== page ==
1. An increase in the number of antitrust officials.
  2. A commitment to the further strengthening of antitrust enforcement in China.

We are monitoring developments and will keep you updated.

European Commission insists EU competition policy can adapt to new challenges but strong enforcement is needed

The European Commission (EC) is in the middle of a detailed review of its competition policy tools. In parallel it is developing brand new instruments, such as the Digital Markets Act regime for digital gatekeepers and the framework for tackling distortive effects of foreign subsidies.

Now, in a communication taking stock of its progress, the EC sets out how EU competition policy is “fit for new challenges”. It focuses on the green and digital transitions and a “resilient” Single Market.

The communication delivers two key messages:

  1. EU competition rules have the in-built ability to adapt to new market circumstances, priorities and customer needs. The EC does not, therefore, advocate any radical overhaul.
  2. Strong competition enforcement is crucial. We can expect the EC to continue to vigorously enforce both antitrust and merger control rules. The EC will also continue to use tools such as interim measures (as in the Broadcom case) to tackle risks of serious and irreparable damage to competition in fast-moving digital markets. In particular, the EC notes that the new Article 22 merger control referrals policy (see the Illumina/GRAIL article below) should allow it to review acquisitions of targets that would ordinarily not require notification to the EC (eg, innovative digital companies) with competitive potential beyond what their turnover would indicate.

In addition to these headlines, there are some other points worthy of mention.

More antitrust guidance for businesses

The communication sets out a number of areas where updated or new guidance can be expected.

For example, the revised horizontal guidelines (expected by Q4 2022) will contain guidance on how rivals can cooperate to develop more sustainable products or production processes. They will also cover data sharing, and will generally give more information on how firms can engage in joint R&D and production arrangements. And the EC says it “might” offer guidance on network sharing, which it explicitly encourages provided there is no undue reduction in competition.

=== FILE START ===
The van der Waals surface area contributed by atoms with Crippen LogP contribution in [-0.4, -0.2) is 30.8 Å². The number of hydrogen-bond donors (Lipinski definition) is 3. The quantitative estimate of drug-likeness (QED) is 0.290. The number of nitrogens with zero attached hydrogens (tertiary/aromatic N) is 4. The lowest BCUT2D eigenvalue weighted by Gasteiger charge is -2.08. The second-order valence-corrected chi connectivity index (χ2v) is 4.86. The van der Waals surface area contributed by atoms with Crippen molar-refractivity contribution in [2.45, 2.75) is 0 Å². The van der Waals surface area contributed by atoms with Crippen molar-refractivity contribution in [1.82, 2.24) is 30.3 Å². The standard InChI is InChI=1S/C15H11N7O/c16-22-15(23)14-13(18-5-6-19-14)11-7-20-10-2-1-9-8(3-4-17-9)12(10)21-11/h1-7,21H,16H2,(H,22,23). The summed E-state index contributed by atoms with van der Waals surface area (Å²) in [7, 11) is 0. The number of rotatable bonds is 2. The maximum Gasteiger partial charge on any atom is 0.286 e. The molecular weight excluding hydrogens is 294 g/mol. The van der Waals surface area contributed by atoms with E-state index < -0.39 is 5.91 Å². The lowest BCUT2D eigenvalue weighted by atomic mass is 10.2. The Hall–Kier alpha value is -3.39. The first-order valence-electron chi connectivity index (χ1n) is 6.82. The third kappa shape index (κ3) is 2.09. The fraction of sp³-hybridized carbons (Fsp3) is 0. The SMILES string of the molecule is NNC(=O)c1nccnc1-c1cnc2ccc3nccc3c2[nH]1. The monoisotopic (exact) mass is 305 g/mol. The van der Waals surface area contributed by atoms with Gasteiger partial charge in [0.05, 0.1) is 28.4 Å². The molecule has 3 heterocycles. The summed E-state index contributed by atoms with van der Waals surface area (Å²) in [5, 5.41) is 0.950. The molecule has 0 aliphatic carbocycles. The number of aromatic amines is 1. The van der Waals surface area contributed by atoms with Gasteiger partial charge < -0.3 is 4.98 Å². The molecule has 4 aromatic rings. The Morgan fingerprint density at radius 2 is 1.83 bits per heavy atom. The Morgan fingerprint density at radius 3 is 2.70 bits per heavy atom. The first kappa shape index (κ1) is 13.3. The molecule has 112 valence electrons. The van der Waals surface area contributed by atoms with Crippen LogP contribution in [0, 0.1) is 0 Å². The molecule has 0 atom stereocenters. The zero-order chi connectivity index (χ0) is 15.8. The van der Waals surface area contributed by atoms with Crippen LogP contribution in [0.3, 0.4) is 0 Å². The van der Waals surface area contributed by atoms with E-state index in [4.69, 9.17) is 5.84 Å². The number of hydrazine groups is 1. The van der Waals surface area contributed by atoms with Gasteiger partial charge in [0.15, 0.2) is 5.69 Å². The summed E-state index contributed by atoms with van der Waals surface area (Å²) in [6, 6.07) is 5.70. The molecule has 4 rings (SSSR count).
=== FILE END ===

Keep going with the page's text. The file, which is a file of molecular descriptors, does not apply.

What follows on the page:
In parallel, the EC says it stands ready to give individual antitrust guidance to companies on specific initiatives, something it has been more reluctant to do in the recent past. This guidance could relate to agreements that pursue sustainability objectives, or that bring to market innovative and more efficient solutions that contribute to the digital transition.

The EC gives the example of a letter sent to Gaia-X on how to ensure the organisation’s membership criteria and working rules comply with antitrust law. This follows a recently published letter to carmakers on non-problematic elements of their cooperation (see our article below). It remains to be seen, however, whether the EC will reserve this route for only the most novel types of agreement/conduct and/or time critical cases.

Quietening the critics

As expected, the EC does not make any major concessions to calls from France and Germany for amended EU merger control rules that support the emergence of “European Champions”. It notes that it is in the process of updating the 1997 market definition notice to take account of digitalisation and globalisation. This is expected by Q1 2023, possibly earlier.

In the EC’s view, EU merger control rules make an important contribution to preventing dependencies and ensuring supply chains remain diversified and reliable. Continuing to stay true to a message we have heard Commissioner Vestager deliver on a number of occasions, the EC points out that merger rules allow companies to grow and gain necessary scale to compete, subject to sufficient competition and choice remaining in the market to drive innovation and investment.

Amendments to the State aid rules continue at pace

The EC views forthcoming changes to State aid rules as key for both the green and digital transitions. It highlights in particular the new climate, environmental protection and energy aid guidelines, planned new regional aid guidelines, revisions to the Important Projects of Common European Interest framework, and guidelines for broadband (on which the EC has just launched a consultation).